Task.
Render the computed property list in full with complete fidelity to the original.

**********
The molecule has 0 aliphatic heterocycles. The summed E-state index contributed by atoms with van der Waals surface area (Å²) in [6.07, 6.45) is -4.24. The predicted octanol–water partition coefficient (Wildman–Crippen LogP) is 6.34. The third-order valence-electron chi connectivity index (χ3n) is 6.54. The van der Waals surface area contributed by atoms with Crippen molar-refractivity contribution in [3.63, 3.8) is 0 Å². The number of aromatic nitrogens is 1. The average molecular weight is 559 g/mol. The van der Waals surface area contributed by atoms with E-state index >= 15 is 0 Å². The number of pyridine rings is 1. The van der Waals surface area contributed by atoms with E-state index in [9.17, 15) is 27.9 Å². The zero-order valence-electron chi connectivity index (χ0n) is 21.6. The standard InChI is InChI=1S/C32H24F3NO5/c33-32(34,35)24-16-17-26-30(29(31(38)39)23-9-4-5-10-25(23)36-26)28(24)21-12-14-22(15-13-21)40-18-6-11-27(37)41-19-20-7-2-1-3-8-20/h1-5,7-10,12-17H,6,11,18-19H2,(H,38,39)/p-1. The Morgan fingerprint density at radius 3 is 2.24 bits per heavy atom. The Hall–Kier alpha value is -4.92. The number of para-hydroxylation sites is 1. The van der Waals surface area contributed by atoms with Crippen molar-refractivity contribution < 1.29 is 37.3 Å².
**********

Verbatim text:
The molecule has 0 aliphatic heterocycles. The summed E-state index contributed by atoms with van der Waals surface area (Å²) in [6.07, 6.45) is -4.24. The predicted octanol–water partition coefficient (Wildman–Crippen LogP) is 6.34. The third-order valence-electron chi connectivity index (χ3n) is 6.54. The van der Waals surface area contributed by atoms with Crippen molar-refractivity contribution in [3.63, 3.8) is 0 Å². The number of aromatic nitrogens is 1. The average molecular weight is 559 g/mol. The van der Waals surface area contributed by atoms with E-state index >= 15 is 0 Å². The number of pyridine rings is 1. The van der Waals surface area contributed by atoms with E-state index in [9.17, 15) is 27.9 Å². The zero-order valence-electron chi connectivity index (χ0n) is 21.6. The standard InChI is InChI=1S/C32H24F3NO5/c33-32(34,35)24-16-17-26-30(29(31(38)39)23-9-4-5-10-25(23)36-26)28(24)21-12-14-22(15-13-21)40-18-6-11-27(37)41-19-20-7-2-1-3-8-20/h1-5,7-10,12-17H,6,11,18-19H2,(H,38,39)/p-1. The Morgan fingerprint density at radius 3 is 2.24 bits per heavy atom. The Hall–Kier alpha value is -4.92. The number of para-hydroxylation sites is 1. The van der Waals surface area contributed by atoms with Crippen molar-refractivity contribution < 1.29 is 37.3 Å².